ECOWAS has stated that troops across the region are ready to enter Niger and restore democratic rule.
After a two-day meeting of the Committee of Chiefs of Defence Staff, the West African sub-regional bloc said there was political will among member states who were also ready to contribute their own troops and equipment for the mission to restore democratic rule in Niger,where the presidential guard,a detachment of the military,toppled the President, Mohamed Bazoum,on July 26,this year.
“We are not going to Niger to wage war,rather to restore constitutional order,” the Commissioner in charge of Political Affairs,Peace and Security at the ECOWAS Commission,Dr Abdel-Fatau Musah,said at a press conference at Burma Camp on Friday.
He stressed that member states across the region had committed resources and equipment needed to undertake the mission and “we are ready to go anytime the Heads of State give the order”.
Dr Musah further said the Heads of State of the member states were satisfied with the reports presented by the Committee of Chiefs of Defence Staff and the troops across the region were ready to respond to the call to duty.
The two-day extraordinary meeting of the military chiefs was called to plan the path of action for an intended military operation to restore democratic rule in Niger,following the ousting of President Bazoum last month.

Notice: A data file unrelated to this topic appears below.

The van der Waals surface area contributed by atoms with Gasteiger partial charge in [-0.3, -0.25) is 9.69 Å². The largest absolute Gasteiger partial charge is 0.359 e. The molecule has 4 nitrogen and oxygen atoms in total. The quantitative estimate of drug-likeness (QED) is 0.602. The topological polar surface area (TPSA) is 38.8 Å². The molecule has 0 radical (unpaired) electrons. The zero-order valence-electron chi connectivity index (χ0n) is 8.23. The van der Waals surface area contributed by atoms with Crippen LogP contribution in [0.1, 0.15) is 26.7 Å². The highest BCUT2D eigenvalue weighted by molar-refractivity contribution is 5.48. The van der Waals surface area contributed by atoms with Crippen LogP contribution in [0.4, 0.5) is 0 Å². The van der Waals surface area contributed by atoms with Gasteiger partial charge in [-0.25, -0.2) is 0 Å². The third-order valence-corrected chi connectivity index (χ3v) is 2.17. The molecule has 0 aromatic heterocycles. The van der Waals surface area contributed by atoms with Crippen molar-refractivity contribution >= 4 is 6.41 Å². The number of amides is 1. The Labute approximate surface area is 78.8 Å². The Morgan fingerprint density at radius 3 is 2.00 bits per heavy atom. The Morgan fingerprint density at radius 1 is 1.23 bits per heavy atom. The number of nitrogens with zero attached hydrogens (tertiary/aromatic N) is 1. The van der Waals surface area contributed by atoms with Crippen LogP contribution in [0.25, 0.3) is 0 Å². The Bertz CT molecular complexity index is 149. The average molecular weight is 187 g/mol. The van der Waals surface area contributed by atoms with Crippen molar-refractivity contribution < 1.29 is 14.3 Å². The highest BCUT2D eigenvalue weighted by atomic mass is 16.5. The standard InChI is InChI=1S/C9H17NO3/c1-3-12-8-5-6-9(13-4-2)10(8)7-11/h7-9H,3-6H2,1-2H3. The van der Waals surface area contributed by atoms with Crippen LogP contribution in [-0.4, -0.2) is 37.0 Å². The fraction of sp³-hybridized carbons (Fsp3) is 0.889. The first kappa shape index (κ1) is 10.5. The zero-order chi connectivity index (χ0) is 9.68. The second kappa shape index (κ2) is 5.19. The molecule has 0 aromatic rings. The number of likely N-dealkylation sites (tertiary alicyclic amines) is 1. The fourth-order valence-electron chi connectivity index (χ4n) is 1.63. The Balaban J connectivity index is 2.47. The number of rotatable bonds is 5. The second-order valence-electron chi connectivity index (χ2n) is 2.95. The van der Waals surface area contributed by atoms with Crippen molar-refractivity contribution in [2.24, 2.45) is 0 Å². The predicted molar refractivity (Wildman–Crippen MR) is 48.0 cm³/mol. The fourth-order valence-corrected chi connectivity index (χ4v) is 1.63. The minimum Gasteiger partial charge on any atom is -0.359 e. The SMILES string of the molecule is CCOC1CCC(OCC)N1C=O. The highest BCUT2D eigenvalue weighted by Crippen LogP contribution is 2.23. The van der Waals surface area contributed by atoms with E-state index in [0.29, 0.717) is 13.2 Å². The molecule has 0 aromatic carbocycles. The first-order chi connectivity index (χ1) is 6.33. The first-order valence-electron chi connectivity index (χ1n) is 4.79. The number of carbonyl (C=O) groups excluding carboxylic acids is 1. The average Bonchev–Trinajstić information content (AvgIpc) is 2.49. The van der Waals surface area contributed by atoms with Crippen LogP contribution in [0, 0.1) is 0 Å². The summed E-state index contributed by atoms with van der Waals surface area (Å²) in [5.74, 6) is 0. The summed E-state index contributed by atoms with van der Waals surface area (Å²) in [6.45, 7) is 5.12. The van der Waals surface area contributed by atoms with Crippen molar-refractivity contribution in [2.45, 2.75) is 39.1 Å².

In addition to Ghana,the host country of the meeting,and Nigeria, which chairs the group,were the CDSs from Liberia,Benin,Cote d’Ivoire and Sierra Leone.
Others were Togo,Senegal and The Gambia.
Mali, Burkina Faso, Guinea and Niger,which are under sanctions and have been suspended by ECOWAS for the military takeovers in recent times, were all absent.
Cabo Verde and Guinea Bissau, officials said,were also absent with genuine reasons.
All options open Dr Musah said the ECOWAS Standby Force would only stand down the military operation,if the coup leaders wished to take a peaceful pathway, adding that all options were on the table.
He explained that the military option was not ECOWAS’s preferred option but the regional bloc was obliged to do so due to the intransigence and obstacles the junta leaders continued to put in the way of negotiations.
The Political Affairs, Peace and Security Commissioner pointed out that whereas ECOWAS had not shut its doors to the coup leaders in Niger, it would also not engage in any endless dialogue,considering the manner in which the junta had approached the diplomatic attempts.
“If we must engage,the dialogue must be fruitful and its objectives must be to the restoration of constitutional order in the shortest possible time,” he said, and demanded the release of the deposed President Bazoum, his family and members of his Cabinet,who, he said, were being held hostage by the coup leaders.
Dr Musah insisted that ECOWAS was a body governed by rules and its members had signed on to protocols to cede part of their sovereignty to the bloc in the interest of regional cohesion and development.